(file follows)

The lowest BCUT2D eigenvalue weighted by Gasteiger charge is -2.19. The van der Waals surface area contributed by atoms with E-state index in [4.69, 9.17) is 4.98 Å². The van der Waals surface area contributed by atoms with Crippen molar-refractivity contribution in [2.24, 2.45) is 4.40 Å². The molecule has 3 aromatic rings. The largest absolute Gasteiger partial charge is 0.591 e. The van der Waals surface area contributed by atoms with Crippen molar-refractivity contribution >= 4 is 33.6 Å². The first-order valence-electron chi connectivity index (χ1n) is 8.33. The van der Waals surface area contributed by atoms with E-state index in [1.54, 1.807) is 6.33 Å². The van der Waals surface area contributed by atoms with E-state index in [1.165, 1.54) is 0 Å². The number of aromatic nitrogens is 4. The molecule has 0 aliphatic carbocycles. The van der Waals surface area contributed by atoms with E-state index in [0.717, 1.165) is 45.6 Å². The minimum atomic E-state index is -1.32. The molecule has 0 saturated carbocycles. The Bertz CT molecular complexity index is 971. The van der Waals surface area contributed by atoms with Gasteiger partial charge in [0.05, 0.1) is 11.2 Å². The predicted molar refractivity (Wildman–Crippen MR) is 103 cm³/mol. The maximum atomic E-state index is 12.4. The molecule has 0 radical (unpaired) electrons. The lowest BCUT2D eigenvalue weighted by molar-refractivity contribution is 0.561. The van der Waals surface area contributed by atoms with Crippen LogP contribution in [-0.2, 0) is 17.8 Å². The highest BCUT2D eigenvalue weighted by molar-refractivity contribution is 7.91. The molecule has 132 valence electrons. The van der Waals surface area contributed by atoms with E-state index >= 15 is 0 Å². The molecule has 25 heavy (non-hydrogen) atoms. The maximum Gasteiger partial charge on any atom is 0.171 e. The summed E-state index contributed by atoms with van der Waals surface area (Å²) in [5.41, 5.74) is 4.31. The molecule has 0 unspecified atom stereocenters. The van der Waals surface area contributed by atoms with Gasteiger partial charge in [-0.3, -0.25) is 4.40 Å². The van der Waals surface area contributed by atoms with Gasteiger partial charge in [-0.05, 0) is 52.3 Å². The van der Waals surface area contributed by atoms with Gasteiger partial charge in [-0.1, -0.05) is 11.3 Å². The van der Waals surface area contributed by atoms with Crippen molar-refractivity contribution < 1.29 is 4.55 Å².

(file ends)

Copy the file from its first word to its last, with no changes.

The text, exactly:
The lowest BCUT2D eigenvalue weighted by Gasteiger charge is -2.19. The van der Waals surface area contributed by atoms with E-state index in [4.69, 9.17) is 4.98 Å². The van der Waals surface area contributed by atoms with Crippen molar-refractivity contribution in [2.24, 2.45) is 4.40 Å². The molecule has 3 aromatic rings. The largest absolute Gasteiger partial charge is 0.591 e. The van der Waals surface area contributed by atoms with Crippen molar-refractivity contribution >= 4 is 33.6 Å². The first-order valence-electron chi connectivity index (χ1n) is 8.33. The van der Waals surface area contributed by atoms with E-state index in [1.54, 1.807) is 6.33 Å². The van der Waals surface area contributed by atoms with E-state index in [1.165, 1.54) is 0 Å². The number of aromatic nitrogens is 4. The molecule has 0 aliphatic carbocycles. The van der Waals surface area contributed by atoms with E-state index in [0.717, 1.165) is 45.6 Å². The minimum atomic E-state index is -1.32. The molecule has 0 saturated carbocycles. The Bertz CT molecular complexity index is 971. The van der Waals surface area contributed by atoms with Gasteiger partial charge in [0.05, 0.1) is 11.2 Å². The predicted molar refractivity (Wildman–Crippen MR) is 103 cm³/mol. The maximum atomic E-state index is 12.4. The molecule has 0 radical (unpaired) electrons. The lowest BCUT2D eigenvalue weighted by molar-refractivity contribution is 0.561. The van der Waals surface area contributed by atoms with Crippen LogP contribution in [-0.2, 0) is 17.8 Å². The highest BCUT2D eigenvalue weighted by molar-refractivity contribution is 7.91. The molecule has 132 valence electrons. The van der Waals surface area contributed by atoms with E-state index >= 15 is 0 Å². The molecule has 25 heavy (non-hydrogen) atoms. The maximum Gasteiger partial charge on any atom is 0.171 e. The summed E-state index contributed by atoms with van der Waals surface area (Å²) in [5.41, 5.74) is 4.31. The molecule has 0 unspecified atom stereocenters. The van der Waals surface area contributed by atoms with Gasteiger partial charge in [-0.3, -0.25) is 4.40 Å². The van der Waals surface area contributed by atoms with Gasteiger partial charge in [-0.05, 0) is 52.3 Å². The van der Waals surface area contributed by atoms with Gasteiger partial charge in [-0.1, -0.05) is 11.3 Å². The van der Waals surface area contributed by atoms with Crippen molar-refractivity contribution < 1.29 is 4.55 Å².